Homegrown Business: Jennifer Flores, Founder of The Kama’āina Experience

The Kama’āina Experience is an authentic Hawaiian cuisine pop-up series that introduces Hawaiian culture through food and entertainment. Do not miss their pop-up experience at Restaurant L’Orignal in the Old Port on Sunday, July 24! We spoke with Founder, Jennifer Flores to find out more about them.

Kama'āina Experience

What is your business called and what does it do?

My business is called The Kama’āina Experience, we are an authentic Hawaiian cuisine pop-up series that introduces Hawaiian culture through food and entertainment. We are most known for our authentic Hawaiian Poke.

What made you want to do this work?

Since 1998, I’ve been mastering the cuisine of Hawaii. Frequently travelling to the Hawaiian islands, from childhood to adulthood, I observed the local culture in Hawaii and immersed herself into it. I pretty much grew up there. It’s like my second home. After being in lockdown since the 2020 pandemic started, my family and I put travelling on hold, but very much missed the flavours of their second home in O’ahu. We especially missed the authentic and unique way that poke is done in Hawaii. I couldn’t find any restaurant in Montreal that offered real Hawaiian cuisine or poke, so I decided to just start it myself.

What problem did you want to solve with the business?

The lack of authenticity, and education about Hawaiian cuisine. The Hawaiian (and local Hawaii) culture and cuisine have very much been misrepresented in Canada and mainland USA. Hawaiian food is based on the ethnicity of Native Hawaiians, and Local Hawaii food is based on the immigrants that came to Hawaii over its history – Asians, Americans, Puerto Ricans, Portuguese and Spanish. We are offering our pop-ups for people to experience both Native Hawaiian and Local Hawaii food.

Who are your clientele/demographics?

Foodies. People who love exotic cuisine and experiences, and who love to travel. Mostly women, ages 20 – 45.

Kama'āina Experience

How does your business make money? How does it work?

We showcase the cuisine of Hawaii through pop-ups we do in different restaurants. We rent out their space and use the venue to create a pop-up event. We work through pre-ordering online and delivering the orders as a dine-in or take-out experience. For our pop-up on July 24, 2022, we have the option for both dine-in and take-out, whereas last year, summer of 2021, it was only a take-out experience due to the pandemic.

Where in Montreal can we find your profession?

We hop around to different restaurants in the city. As a pop-up experience, we’re currently renting kitchens and their dining rooms to showcase our food and culture. We will be hosting our third pop-up experience at Restaurant L’Orignal in the Old Port on Sunday, July 24, 2022, between 4:00 pm – 10:00 pm. Online orders are open until July 22, 2022.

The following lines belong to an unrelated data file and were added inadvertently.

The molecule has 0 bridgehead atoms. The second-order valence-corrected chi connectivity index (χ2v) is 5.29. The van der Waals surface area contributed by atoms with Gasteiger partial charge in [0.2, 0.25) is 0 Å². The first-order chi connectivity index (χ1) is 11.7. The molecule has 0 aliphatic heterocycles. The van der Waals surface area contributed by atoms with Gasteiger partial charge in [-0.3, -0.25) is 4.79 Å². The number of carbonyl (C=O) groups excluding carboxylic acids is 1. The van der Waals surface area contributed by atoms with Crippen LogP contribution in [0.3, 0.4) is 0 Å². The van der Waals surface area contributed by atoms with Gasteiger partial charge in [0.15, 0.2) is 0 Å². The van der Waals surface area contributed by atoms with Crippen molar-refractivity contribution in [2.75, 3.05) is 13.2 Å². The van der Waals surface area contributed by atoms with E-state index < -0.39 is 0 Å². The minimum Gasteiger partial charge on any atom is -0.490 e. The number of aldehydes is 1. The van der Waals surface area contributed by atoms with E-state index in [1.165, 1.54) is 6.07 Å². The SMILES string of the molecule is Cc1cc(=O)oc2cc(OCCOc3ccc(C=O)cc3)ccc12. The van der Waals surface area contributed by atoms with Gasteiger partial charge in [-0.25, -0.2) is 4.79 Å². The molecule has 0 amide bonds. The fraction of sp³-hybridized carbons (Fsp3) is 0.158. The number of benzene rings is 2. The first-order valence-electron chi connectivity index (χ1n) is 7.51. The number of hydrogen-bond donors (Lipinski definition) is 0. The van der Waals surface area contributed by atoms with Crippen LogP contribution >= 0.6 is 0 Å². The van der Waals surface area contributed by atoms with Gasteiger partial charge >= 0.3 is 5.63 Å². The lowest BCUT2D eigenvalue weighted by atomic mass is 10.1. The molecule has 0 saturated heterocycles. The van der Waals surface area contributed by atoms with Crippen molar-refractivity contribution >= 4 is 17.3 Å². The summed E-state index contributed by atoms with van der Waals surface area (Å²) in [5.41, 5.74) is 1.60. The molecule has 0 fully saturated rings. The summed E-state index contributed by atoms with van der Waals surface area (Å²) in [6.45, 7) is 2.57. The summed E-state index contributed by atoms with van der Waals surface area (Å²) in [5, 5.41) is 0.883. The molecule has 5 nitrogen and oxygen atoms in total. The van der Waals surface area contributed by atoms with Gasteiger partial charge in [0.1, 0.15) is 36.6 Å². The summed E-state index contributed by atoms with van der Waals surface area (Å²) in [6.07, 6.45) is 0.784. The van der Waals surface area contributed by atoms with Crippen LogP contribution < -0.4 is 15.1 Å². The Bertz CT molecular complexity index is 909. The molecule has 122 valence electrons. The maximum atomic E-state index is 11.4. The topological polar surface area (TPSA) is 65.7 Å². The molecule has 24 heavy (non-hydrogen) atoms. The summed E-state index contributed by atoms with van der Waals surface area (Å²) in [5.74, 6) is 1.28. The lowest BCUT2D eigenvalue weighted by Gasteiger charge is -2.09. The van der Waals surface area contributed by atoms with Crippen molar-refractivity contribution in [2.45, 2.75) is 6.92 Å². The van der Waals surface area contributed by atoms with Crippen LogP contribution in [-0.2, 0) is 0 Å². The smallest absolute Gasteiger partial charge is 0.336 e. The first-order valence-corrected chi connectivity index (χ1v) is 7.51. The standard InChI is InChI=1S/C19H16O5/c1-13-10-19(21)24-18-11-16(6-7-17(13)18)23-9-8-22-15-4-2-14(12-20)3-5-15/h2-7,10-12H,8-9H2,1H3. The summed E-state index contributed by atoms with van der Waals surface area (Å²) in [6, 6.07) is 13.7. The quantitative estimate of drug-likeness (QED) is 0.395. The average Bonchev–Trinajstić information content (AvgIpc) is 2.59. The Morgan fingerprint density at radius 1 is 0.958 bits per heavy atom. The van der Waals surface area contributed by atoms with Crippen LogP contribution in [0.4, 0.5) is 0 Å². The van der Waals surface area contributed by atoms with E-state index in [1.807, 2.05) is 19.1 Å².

What is the best question a prospective customer could ask a member of your profession when comparing services? Give the answer as well.

“What is the difference between your Poke and the Poke spots you find in Montreal already”?

Firstly, poke bowls are a California concept, not Hawaiian. Secondly, we use a lot of local ingredients you find in Hawaii – our flavours are more relevant to what you’d find in Hawaii – more exotic, use Hawaiian salt, fish is marinated, and you can order it by weight. We don’t offer poke bowls like how it is done in Montreal. We add more fish, less rice, and less salad. The fish is the star of the show and is cut in bigger pieces. We offer fresh Sashimi grade Ahi (tuna) poke and source it from Hawaii when it is available. Salmon is not a common Poke in Hawaii, so we don’t really use Salmon. We offer Octopus or Tako poke on our menu at some of our events. You won’t find that in any other Poke spot in Montreal.

What is the best part about what you do? What is the worst part?

The best part about what we do is really educating the public about the real cuisine and culture in Hawaii today. We work closely with people in Hawaii to make sure we represent the culture with integrity. There’s been a movement there to educate people about Hawaiian and local Hawaii culture. It’s been widely misrepresented due to American colonization.

The worst part about running a food business is the amount of time it takes away from family. It’s labour-intensive and time-consuming, but at the end of the day, it’s what I am passionate about. I try to involve my family in the business as well.

What is your favourite joke about your own profession?

“If you’re waiting for the waiter at a restaurant, aren’t you the waiter?”

What are your social media channels?


PAY IT FORWARD: What is another Montreal business that you love?

I love to support my friends who also have their own businesses – Le Petit Vibe, Cafe Kuya, NutMylk.ca



About Sofia Touboul 160 Articles
Multicultural artist and videographer. Her French and Colombian parents and her childhood in Israel led to a severe coffee, croissant, and shakshuka addiction. Obsessed with Instagram, she loves to share her life experiences. Follow Sofía on Instagram @sofiatouboul